St. Edward’s at COP21: Chris, Thomas and Wilmarie – Obama, Al Gore, & More

This blog is part of a series written by St. Edward’s student Chris Jackson, who was selected as one of eight students from around the country to represent the American Chemical Society (ACS) as a student ambassador at the United Nations Framework Convention on Climate Change 21st Conference of Parties (UNFCCC COP21) in Paris in December of 2015. Student delegates like Chris attended talks, took part in UN events, discussed special interests with other non-governmental organizations (NGOs), and interviewed world leaders. We will publish one of Chris’s blogs each week, so stay tuned for more!

By Chris Jackson, 11/30/2015

The first day of COP21 focused primarily on speeches by the heads of states, setting the tone (an optimistic one) for further days at the conference. With everyone’s attention on them, there were very few side events in the morning. We browsed through all the available Countries Pavilions and participated in some of their activities. Of course, a lot of important people were around, but security made it difficult to track them down. However, Thomas was lucky and got a picture with Al Gore!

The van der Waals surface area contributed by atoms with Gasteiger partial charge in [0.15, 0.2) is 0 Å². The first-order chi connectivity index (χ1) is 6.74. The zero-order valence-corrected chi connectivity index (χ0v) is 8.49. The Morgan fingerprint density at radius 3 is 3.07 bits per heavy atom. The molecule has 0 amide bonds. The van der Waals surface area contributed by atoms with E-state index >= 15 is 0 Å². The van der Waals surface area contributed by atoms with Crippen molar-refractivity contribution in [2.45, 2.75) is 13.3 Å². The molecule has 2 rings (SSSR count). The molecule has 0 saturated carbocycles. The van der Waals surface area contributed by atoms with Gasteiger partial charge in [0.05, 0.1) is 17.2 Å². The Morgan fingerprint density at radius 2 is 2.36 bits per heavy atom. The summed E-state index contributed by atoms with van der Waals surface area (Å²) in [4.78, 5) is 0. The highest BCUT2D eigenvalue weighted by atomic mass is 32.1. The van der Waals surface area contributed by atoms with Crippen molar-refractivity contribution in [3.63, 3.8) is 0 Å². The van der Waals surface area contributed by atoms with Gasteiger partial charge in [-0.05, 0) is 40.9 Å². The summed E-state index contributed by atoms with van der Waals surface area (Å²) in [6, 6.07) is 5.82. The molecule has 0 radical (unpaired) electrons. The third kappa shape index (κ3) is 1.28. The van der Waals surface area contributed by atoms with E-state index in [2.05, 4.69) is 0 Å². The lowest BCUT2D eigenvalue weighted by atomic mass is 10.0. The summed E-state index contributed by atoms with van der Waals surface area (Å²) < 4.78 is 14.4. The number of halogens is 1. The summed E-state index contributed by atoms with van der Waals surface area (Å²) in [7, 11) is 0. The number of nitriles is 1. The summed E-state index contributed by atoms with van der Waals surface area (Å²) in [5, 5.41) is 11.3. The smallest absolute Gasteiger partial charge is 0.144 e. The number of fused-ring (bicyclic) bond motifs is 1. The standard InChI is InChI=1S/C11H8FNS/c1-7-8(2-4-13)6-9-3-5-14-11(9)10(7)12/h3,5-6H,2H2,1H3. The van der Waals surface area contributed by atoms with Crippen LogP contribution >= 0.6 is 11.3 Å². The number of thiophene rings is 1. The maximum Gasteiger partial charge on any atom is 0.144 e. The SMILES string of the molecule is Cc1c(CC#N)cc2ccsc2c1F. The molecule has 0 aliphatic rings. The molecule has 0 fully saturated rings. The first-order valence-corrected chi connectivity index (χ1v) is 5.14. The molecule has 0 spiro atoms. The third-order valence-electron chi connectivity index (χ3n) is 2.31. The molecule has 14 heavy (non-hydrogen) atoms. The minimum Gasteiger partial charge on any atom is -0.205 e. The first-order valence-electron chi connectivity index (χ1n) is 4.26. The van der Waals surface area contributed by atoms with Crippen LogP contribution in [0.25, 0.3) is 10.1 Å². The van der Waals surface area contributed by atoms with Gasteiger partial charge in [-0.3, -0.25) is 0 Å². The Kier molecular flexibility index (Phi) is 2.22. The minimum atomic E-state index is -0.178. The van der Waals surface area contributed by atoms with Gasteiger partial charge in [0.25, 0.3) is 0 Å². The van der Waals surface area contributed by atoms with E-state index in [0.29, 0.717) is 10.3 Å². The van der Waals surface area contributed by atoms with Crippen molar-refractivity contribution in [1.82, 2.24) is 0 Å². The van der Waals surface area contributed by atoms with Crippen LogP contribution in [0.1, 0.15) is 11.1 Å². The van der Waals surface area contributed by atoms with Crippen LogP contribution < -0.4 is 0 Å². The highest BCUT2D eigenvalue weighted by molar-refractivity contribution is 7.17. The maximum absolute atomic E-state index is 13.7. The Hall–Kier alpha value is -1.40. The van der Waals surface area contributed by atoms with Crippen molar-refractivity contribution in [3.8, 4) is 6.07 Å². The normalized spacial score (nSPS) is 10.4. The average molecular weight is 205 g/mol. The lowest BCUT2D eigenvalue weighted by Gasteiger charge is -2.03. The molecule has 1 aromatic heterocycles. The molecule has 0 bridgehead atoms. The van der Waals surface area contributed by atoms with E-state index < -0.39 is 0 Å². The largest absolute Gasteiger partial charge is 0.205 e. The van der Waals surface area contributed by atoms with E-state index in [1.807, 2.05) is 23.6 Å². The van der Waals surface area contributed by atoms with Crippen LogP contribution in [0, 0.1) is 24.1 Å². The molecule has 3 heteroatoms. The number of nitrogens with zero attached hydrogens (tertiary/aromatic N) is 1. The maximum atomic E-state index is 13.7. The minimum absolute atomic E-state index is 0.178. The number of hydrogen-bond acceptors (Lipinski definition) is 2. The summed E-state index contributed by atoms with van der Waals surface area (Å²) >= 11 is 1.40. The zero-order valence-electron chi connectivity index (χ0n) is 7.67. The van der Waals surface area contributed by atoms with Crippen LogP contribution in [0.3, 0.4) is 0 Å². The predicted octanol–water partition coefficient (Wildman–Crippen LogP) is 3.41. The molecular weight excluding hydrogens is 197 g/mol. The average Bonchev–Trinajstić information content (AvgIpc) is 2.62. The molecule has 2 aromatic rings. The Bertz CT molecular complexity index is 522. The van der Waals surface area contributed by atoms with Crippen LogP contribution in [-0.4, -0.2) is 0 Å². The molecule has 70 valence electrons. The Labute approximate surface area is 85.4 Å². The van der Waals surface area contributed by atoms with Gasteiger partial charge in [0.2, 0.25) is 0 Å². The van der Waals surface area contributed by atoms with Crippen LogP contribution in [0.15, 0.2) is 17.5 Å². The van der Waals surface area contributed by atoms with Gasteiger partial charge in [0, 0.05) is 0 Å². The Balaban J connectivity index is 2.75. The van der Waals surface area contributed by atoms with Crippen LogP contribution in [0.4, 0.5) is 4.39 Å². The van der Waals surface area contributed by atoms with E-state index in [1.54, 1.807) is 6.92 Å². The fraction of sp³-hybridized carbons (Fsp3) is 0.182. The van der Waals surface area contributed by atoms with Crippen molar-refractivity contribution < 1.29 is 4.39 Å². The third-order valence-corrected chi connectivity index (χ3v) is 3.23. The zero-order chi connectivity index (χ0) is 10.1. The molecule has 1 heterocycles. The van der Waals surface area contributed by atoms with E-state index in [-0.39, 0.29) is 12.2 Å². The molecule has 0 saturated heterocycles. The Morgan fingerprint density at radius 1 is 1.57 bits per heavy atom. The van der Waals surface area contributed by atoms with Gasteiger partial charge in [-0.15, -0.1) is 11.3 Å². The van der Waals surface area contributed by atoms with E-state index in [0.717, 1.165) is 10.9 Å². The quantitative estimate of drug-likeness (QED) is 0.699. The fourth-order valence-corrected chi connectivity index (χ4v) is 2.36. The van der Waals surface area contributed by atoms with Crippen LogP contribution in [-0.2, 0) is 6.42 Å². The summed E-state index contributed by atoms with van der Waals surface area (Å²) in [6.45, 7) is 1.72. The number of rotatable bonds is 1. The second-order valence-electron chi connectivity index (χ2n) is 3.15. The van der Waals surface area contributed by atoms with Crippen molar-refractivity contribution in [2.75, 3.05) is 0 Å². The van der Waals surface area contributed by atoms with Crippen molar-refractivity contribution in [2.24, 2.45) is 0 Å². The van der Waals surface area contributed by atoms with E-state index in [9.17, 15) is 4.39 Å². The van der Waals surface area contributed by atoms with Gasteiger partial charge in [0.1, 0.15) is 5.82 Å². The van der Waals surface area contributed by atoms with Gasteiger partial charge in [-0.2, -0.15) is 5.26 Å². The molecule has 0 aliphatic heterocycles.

One of the big highlights, of course, was watching President Obama’s speech from the United States pavilion. You can check out the full text of his speech here, but we wanted to highlight some key ideas that we were inspired by!

  • As one of America’s governors has said, “We are the first generation to feel the impact of climate change, and the last generation that can do something about it.”
  • I’ve come here personally, as the leader of the world’s largest economy and the second-largest emitter, to say that the United States of America not only recognizes our role in creating this problem, we embrace our responsibility to do something about it.
  • Last year, the global economy grew while global carbon emissions from burning fossil fuels stayed flat.  And what this means can’t be overstated.  We have broken the old arguments for inaction.  We have proved that strong economic growth and a safer environment no longer have to conflict with one another; they can work in concert with one another.
  • I want our actions to show [young people] that we’re listening. I want our actions to be big enough to draw on the talents of all our people — men and women, rich and poor — I want to show her passionate, idealistic young generation that we care about their future.

Watching all the heads of state line up for the honorary photo (like elementary school kids lining up after recess), it’s important to remember that they aren’t the ones really negotiating here.  While appearances by Obama and other leaders show a global commitment to change, it is other representatives and negotiators who now have to hash out the details towards our 2 C goal over the coming weeks.

As President Obama said, “Let’s get to work”.